Planting time is just around the corner

Everybody was getting excited about spring after our big Christmas Eve storm and then we got punched again this last week with another round of snow and ice. Just as the sun rises each day we know that spring really will come and this year it will seem more special because of the winter weather we have experienced.

It is time to clean out those flowerbeds, take soil tests, prepare the soil and get ready to plant for a new season. It is time to start buying and planting the first vegetables and berries of spring. The weather warms across our state from south to north so the folks near the Red River can usually plant 7 to 14 days before the folks near the Kansas border. Remember we will frost and freeze many more times with our last average freeze usually around April 7th or in a little over 2 months from now. Many cool season crops can be planted now and will tolerate our normal February and March weather.

Fresh asparagus is one of our most expensive vegetables and is a hardy perennial you can grow. Plant 3 to 5 crowns per person to harvest about 1 pound of edible stems or spears from each plant starting in year 2 for up to 15 years. Rhubarb is another hardy perennial grown from crowns. Plant 3 to 4 crowns per person if you like rhubarb. Spring bearing and everbearing varieties of bareroot strawberries are available at most nurseries and garden centers if you want to raise your own fresh strawberries for cobblers, pie, shortcake or just fresh, healthy snacks.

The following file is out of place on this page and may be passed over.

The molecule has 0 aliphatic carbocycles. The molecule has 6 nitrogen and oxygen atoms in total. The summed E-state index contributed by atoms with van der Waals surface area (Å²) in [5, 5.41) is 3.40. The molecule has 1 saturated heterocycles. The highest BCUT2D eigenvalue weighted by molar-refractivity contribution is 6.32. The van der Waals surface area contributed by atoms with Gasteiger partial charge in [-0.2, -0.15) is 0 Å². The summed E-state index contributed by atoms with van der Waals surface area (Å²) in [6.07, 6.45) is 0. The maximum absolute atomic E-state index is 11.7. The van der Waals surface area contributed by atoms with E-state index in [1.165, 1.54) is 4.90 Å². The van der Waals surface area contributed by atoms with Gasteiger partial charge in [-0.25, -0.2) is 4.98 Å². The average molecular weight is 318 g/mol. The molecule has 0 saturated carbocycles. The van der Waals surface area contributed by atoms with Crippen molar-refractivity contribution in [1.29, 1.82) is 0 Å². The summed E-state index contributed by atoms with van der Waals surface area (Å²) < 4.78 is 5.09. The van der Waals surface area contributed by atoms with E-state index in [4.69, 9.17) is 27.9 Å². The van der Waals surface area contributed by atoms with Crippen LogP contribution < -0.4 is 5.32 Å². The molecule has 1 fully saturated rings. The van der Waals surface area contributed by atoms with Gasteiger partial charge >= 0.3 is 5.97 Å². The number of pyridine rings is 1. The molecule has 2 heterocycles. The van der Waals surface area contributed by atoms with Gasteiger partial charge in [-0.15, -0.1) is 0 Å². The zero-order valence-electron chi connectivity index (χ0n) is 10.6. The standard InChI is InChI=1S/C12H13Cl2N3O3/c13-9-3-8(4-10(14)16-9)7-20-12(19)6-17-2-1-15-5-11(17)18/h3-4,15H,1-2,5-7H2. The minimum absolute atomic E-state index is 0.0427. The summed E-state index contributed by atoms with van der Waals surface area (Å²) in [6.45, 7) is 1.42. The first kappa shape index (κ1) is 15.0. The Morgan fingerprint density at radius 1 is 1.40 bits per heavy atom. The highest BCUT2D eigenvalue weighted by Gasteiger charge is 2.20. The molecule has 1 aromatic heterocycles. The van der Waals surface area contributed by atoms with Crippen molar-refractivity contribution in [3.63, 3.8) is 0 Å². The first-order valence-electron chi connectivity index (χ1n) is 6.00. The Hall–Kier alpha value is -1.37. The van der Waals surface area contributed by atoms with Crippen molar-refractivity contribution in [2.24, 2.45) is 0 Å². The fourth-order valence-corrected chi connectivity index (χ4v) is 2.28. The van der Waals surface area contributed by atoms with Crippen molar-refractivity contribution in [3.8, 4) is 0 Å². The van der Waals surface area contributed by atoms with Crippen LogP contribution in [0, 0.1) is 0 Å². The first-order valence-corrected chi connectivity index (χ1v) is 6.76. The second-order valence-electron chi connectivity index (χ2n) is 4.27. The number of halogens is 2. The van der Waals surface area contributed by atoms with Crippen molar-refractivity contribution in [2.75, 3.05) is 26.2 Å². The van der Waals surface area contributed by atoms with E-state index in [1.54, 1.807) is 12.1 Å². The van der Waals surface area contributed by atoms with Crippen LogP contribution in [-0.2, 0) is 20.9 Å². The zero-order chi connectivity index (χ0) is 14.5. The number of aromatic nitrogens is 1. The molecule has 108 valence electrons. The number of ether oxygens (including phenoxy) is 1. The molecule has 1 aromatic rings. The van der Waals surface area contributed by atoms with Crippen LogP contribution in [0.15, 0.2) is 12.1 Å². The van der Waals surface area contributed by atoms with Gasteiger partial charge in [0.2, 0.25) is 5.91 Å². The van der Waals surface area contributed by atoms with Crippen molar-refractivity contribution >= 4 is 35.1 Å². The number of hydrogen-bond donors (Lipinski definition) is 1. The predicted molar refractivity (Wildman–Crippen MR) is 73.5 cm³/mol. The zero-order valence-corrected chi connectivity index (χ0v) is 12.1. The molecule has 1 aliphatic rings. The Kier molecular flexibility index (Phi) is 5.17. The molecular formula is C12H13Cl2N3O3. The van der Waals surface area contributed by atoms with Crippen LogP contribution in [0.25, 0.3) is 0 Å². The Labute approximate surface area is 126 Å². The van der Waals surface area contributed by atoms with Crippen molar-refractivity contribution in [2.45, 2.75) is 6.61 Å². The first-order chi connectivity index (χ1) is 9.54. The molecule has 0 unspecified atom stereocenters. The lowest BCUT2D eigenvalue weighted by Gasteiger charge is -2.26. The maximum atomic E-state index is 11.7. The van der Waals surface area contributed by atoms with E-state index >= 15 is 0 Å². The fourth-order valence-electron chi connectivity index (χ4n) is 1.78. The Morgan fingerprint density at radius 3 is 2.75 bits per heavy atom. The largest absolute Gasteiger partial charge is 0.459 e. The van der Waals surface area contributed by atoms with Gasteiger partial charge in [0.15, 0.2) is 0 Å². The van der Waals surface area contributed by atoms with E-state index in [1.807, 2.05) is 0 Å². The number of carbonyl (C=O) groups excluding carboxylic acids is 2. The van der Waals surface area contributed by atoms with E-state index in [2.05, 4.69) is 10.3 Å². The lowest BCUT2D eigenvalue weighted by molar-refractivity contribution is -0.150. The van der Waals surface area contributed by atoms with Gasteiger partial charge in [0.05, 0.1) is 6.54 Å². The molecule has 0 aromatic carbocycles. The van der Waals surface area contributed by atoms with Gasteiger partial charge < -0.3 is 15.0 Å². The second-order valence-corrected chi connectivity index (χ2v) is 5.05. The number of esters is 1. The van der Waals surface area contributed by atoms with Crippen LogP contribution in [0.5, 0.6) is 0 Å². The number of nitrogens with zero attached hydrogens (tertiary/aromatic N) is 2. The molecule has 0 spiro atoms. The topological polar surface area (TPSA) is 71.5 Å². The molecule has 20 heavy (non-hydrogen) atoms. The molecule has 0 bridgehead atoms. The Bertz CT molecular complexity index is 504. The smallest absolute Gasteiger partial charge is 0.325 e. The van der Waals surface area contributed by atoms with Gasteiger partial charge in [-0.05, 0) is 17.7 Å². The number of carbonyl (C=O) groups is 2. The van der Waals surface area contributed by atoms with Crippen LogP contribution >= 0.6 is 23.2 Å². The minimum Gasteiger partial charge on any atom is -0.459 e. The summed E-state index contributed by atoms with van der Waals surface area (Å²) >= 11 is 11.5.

Onion sets and onion plants are available now to raise your own yellow, red or white onions. A good guideline is to plant ¼ quart of sets or 75 onion starter plants per person if you like fresh onions in your salads, on your hamburgers or sliced on the plate. Potatoes are one of the staple foods of many diets and now is the time to buy seed potatoes, cut them into 2 or 3 ounce slices with eyes or buds to plant in your garden.  There are many good varieties of white, red, yellow or gold Irish type potatoes so you can raise your own baked or mashed potatoes or cut your own French fries. Most folks plant about 6 to 8 pounds of seed potatoes per person.

The best time to sow seed for many cool season vegetables like carrots, swiss chard, kohlrabi, leaf lettuce, peas, spinach and turnips is from Valentines to Saint Patrick’s Day. February 14 to March 17th are also good dates to transplant cabbage, broccoli, cauliflower and lettuce plants.

You can raise all these crops in ground beds, raised beds and many folks are even raising some vegetables in large nursery cans or decorative containers on their patio or porch. Root Control, an Oklahoma company is having big success marketing their fabric tree bags in mail order catalogs and at garden centers for production of potatoes and vegetables on apartment patios and porches.

Use your imagination about where to garden but consider getting in on the fun to produce some of your own fresh, locally grown produce.


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